Project Pico is an underwear brand with a purpose. Underwear is one of the most thrown-away items of clothing, contributing to the never-ending problem of stuff.
It can seem easy to head into a shop on the high street when you need a fresh pair of undies, but knowing that these items are made under less-than-ethical circumstances is hopefully enough to turn you off.
Instead of Primark, opt for Project Pico, who share the story of how their underwear is made, from sewing the cotton seeds to how the finished products make their way to the UK.
They offer an array of styles, from high waist knickers, to the full brief as well as trunks for men.
Matt and Nat
All the bags and accessories from this brand are made from vegan leather, a particular type called PU is used where possible as this is less harmful to the environment than the typical PVC. The linings of their products are made out of 100% recycled plastic bottles!
The brand has a close working relationship with the factories where their products are made, ensuring they qualify for the SA8000 standard certification which requires the fair treatment of garment workers.
ArmedAngels produce sustainable denim. All their jeans are made from sustainable materials, including organic wool, cotton and linen.
Important to note, their packaging is also all sustainable and completely recyclable!
Beaumont Organic is based in Manchester's Northern Quarter, producing self-described ‘contemporary conscious clothing’. They want to create clothing people are proud to be wearing and proud to feel associated with, they want to inspire change and pave the way for fashion to have a more sustainable future.
This brands message is much like our own, which is part of the reason we love them so much.
At the heart of Vildnis’ brand is the ethos to “change the fashion industry without changing your style”, and it follows through with its contemporary, Scandinavian-inspired design. Freedom, fairness, honesty, responsibility and protection of the environment are all part of the brands DNA.
We have been screaming from the roof-top about how the simple actions and the choices we make, such as, making the conscious decision to shop vintage and to shop sustainably can have a huge impact on the future.
Konodo is a brand that firmly believes in this, also. Based in North London, the brand trade fairly with factories in Nepal, China, Indonesia and Turkey which our frequently visited by designers and such. The brand works closely with the team of talented people who bring their ideas to life.
Mayamiko hand pick their textiles from local fabric markets in Malawi. They work with a cooperative of women traders to source the finest prints and they only source enough to produce a very limited number of pieces to ensure minimum waste.
Here Today Here Tomorrow
Here Today Here Tomorrow is a fair trade fashion label that has been committed to social and environmental values from the very start. At the heart of our collections is the consideration of ethical production, beautiful materials and contemporary design.
Words Chardonnay West
We don’t have to tell you that we’re facing environmental doom, everyone and their auntie will be sharing articles about it on your timelines; but what you might not know is that its Plastic Free July!
A campaign led by the Plastic Free Foundation, the point is to get millions of people around the globe to refuse single-use plastics for a whole month, with the hopes of seeing a future without plastic waste.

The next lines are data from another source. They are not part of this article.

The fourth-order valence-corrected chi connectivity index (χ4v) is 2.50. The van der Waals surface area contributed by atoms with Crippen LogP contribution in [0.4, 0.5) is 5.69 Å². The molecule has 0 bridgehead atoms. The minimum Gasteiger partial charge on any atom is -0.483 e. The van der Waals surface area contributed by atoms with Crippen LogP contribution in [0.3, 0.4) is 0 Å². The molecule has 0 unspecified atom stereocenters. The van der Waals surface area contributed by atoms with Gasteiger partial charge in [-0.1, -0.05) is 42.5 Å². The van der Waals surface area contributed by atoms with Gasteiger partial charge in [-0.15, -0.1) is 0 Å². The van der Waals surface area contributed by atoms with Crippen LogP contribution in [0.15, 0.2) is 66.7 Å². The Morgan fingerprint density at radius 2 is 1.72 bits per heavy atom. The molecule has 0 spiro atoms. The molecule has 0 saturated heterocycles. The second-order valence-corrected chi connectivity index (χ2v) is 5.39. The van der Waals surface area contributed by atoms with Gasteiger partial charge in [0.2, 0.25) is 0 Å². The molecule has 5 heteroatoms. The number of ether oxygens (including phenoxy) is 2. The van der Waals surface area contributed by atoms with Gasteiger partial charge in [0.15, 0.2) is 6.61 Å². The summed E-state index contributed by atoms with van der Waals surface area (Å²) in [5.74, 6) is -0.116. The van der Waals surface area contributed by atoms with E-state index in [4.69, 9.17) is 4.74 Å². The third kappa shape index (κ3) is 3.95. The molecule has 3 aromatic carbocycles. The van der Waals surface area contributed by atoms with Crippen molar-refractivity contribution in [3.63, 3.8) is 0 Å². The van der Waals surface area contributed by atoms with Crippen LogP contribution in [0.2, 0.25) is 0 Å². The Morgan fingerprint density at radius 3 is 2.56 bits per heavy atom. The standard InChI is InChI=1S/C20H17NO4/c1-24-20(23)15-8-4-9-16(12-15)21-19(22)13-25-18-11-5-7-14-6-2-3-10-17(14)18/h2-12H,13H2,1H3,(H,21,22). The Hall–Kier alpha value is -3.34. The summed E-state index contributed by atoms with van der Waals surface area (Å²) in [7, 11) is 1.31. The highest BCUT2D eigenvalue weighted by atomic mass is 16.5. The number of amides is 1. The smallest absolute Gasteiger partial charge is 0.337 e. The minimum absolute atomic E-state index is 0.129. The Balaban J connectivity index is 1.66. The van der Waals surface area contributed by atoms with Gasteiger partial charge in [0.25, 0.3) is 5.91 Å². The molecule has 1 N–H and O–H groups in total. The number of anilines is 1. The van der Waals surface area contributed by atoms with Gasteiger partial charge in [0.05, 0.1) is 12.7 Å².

A WHOLE month? Without plastic? Sounds impossible! But with more and more businesses from cafes to healthcare stores stocking products in alternative packaging it has gotten significantly easier to break unsustainable habits.
We’re all about finding ways to reduce our negative impact on the environment, from our reworked vintage line or our collaborations with No Planet B, so we’ve compiled a handy list of no-fuss ways to ditch the plastic and fully embrace Plastic Free July.
10 Ways To Reduce Plastic Waste
Okay, let’s start with the basics. It’s become more common for bars, pubs and restaurants to no longer offer plastic straws, which is great! It can be tempting to take one if they are available but just remember that picture of the turtle and stay strong.
2. Carry A Water Bottle
Reusable water bottles come in so many styles, with so many fancy designs there’s no reason to not have one. Invest in a sturdy metal bottle that will keep your drinks cold or alternatively any cheap, refillable one will do. Go forth and hydrate smugly as you do your bit to fight pollution.
3. Shop at local grocers/don’t bag your fruit and veg
Whether you’re lucky enough to live near a nice greengrocers or only have the big high-street chains there are ways to reduce waste in your weekly shop. If you can shop locally-sourced produce that comes without packaging, that’s amazing, but if you can’t, then you can still make swaps- for example if you can get broccoli that is un-packaged choose that over the ones wrapped in plastic. Of course don’t forget to bring your canvas bags and reusable shopping bags with you too!
4. Switch out meat for vegetarian or vegan options
Whilst the carbon footprint of the commercial agriculture industry is one huge problem in climate change, the plastic used in packing these meats is another big issue. For some, cutting it out altogether might seem impossible but if you can make swaps to vegetable-based diets even once or twice a week you will immediately cut down your waste production. Remember, it’s about the small, daily actions that can help make a big impact.
5. Switch from face-wipes to reusable makeup removers or face cloth